Who it is: An android developed by the Avenger Henry Pym which immediately turned on its creator, Ultron continued to develop itself into more advanced bodies, until it achieved a form it deemed acceptable: a shell of indestructible adamantium, armed with various energy weapons. Its initial motivations for attacking the Avengers lay in a sort of Oedipal fixation on Pym—an obsession which persists to this day—but in the years since its inception, the scope of Ultron’s schemes has expanded into a desire to exterminate all biological life, and replace it with machine life.
Why it’d make the cut: Ask any Avengers fan who their greatest enemies are, and invariably, Ultron’s name will come up. So anyone who would deny the inclusion of Ultron as a villain in the Avengers’ movie based on having no support base would be wrong. The biggest draw of bringing Ultron in, however, as opposed to any of the other characters on this list, is that it embodies both the smaller, character-driven story that Joss Whedon would want to tell, and the massive, big-budget-spectacle threat studios and fans would want. In terms of the latter, Ultron alone would be a spectacle to behold in terms of effects, but the possibilities of what he could do is staggering: in recent comics, he took control of the world’s nuclear arsenal and planned to use it to wipe out humankind; in a story I read growing up, he actually wiped out the entire human population of a small country, and briefly claimed it for himself; factor in the possibility of watching the Avengers doing battle with an army of killer robots while trying to stop him/avenge his actions, and the fact that, no matter how many bodies you wreck, Ultron always—ALWAYS—comes back, you’ve got some major league actioning and adventuring. But unlike some of the other villains on this list, Ultron is also the Avengers’ foe with the most personal connection to the team, having actually been created by one of their members. Odds are high that Henry Pym would be in the movies before Ultron, and part of the Avengers, so just consider the storytelling potential in that: a robot trying to destroy the world, created by one of the heroes sworn to defend it. And if you think that diminshes the potential characterization to just Henry Pym, think of Tony Stark’s reaction to the existence of a sentient weapon, or Captain America’s to the death and devastation wrought by it, or even just the inter-team debate over how responsible Pym is for what Ultron does, or what course of action to take in stopping it. And then there’s that last little connection I have to make: Ultron created the Vision, arguably the most powerful and beloved member the Avengers have ever had. Which would almost guarantee his cinematic presence, if not in the same movie as Ultron, then definitely in the one that followed. And once again, just think of the storytelling potential in the introduction of the Vision, in their reactions to his original purpose, in the Vision’s interactions with his creator. Ultron offers far too much to the Avengers for them to ignore him; and with the promised Brian Bendis/Bryan Hitch Avengers comic event somewhere in the near future, his profile will be raised enough that the studios would be unwise not to bring him in.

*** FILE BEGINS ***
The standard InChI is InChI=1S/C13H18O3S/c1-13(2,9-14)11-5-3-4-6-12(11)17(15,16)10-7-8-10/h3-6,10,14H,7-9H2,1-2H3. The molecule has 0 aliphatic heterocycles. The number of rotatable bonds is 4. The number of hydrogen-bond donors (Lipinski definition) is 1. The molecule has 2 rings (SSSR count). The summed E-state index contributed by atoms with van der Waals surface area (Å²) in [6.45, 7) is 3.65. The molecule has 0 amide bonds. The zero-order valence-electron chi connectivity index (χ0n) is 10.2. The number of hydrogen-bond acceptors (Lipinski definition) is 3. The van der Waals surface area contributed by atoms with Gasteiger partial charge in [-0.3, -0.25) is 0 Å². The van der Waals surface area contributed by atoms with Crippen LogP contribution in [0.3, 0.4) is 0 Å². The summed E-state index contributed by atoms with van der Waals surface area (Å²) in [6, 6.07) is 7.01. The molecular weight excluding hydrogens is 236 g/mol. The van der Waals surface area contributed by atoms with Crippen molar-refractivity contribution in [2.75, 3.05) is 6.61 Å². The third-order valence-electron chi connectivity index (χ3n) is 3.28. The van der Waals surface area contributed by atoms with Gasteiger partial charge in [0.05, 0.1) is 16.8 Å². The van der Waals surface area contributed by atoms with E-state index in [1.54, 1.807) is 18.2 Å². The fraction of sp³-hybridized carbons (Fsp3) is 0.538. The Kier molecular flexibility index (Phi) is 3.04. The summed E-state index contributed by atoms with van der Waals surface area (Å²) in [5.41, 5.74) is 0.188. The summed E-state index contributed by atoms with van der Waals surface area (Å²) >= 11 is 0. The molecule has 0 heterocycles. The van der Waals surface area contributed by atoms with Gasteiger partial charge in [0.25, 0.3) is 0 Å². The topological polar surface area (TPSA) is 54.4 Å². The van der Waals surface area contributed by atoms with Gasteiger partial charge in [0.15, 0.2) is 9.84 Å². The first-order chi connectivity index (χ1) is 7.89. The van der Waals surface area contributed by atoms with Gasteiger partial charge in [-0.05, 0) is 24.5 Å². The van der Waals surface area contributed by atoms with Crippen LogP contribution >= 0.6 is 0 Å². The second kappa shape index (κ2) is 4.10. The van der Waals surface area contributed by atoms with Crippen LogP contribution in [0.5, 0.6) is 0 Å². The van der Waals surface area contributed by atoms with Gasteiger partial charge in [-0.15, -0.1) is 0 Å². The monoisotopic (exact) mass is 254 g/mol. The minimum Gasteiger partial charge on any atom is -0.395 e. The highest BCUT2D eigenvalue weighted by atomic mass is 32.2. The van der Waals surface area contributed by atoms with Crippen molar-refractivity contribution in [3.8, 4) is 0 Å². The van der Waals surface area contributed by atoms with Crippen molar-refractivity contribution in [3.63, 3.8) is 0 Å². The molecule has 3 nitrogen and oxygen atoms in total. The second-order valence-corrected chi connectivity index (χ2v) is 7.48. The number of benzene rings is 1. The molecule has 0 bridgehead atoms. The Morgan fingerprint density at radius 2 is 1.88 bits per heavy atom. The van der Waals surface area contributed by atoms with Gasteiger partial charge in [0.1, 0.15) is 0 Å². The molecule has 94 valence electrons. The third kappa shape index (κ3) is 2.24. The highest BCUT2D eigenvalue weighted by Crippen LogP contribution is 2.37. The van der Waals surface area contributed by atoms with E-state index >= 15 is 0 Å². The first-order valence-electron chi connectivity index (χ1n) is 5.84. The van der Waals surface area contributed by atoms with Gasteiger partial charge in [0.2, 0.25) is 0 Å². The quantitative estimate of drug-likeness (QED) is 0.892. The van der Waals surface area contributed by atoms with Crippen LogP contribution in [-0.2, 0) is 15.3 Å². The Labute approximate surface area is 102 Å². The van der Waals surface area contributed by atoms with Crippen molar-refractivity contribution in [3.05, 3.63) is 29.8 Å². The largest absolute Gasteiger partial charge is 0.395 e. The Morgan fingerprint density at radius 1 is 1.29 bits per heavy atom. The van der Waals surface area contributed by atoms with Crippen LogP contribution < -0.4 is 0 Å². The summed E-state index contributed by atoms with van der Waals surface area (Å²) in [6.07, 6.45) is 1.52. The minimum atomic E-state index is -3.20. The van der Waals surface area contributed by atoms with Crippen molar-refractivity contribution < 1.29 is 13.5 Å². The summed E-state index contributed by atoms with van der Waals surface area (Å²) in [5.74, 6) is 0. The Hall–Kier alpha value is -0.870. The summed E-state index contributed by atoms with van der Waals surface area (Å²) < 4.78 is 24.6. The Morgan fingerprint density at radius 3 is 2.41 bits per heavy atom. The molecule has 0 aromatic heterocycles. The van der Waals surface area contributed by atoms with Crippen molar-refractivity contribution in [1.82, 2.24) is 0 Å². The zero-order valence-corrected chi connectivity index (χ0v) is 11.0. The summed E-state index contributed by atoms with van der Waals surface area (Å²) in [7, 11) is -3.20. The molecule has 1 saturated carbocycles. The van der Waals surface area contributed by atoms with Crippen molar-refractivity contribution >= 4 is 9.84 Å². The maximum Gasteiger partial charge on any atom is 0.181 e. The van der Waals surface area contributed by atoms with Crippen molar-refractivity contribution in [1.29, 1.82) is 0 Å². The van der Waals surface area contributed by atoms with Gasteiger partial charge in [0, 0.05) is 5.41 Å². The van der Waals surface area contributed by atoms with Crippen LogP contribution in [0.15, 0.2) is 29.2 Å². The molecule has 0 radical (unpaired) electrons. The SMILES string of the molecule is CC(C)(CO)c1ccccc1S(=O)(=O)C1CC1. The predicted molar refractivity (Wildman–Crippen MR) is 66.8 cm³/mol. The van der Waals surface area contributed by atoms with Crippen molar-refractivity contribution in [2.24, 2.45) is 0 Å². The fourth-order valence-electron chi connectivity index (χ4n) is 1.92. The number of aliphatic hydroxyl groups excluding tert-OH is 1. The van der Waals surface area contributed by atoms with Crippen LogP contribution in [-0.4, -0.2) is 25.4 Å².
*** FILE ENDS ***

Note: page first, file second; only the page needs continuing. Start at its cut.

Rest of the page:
Why it wouldn’t: See the main reason Kang wouldn’t, with the additional caveat that its creator, Henry Pym, has yet to be seen in the Marvel Movie Universe, and providing its origins without Pym would rob Ultron of that personal connection to the Avengers that truly makes him a terrifying opponent. And maybe the fact that, until Fox returns the Wolverine film rights to Marvel, they can’t make Ultron out of adamantium.
Who could play it: This is a difficult one to cast, as Ultron’s body would most likely end up the product of CGI, and it’s well-recognized Jack O’Lantern-like face isn’t famous for visible expression beyond the intensity of the red glow in its eyes. This would ultimately be a part in need of solid voice-acting—someone who can pull of the droning mechanical monotone of a machine, while sounding menacing at the same time. In the animated Avengers: Earths Mightiest Heroes cartoon, this has been done successfully by voice-actor Tom Kane, and the movies could just as easily call on him. But in terms of A-list talent, the most fitting choice would be the man behind the voice of Darth Vader back when he was cool, Mr. James Earl Jones.
Again, this conjecture and reasoning may be all for naught. The Avengers will, in all likelihood, be travelling into space to prevent a Mad Titan from using a certain jewel-encrusted mitten to rewrite all of reality in his ongoing efforts to impress a girl. Fans may not see any of the villains listed above before that movie comes out, or afterwards for years, if at all. But we can dream. By the gods, we can dream; and isn’t there some old expression about Hollywood being a place where such things eventually come true…?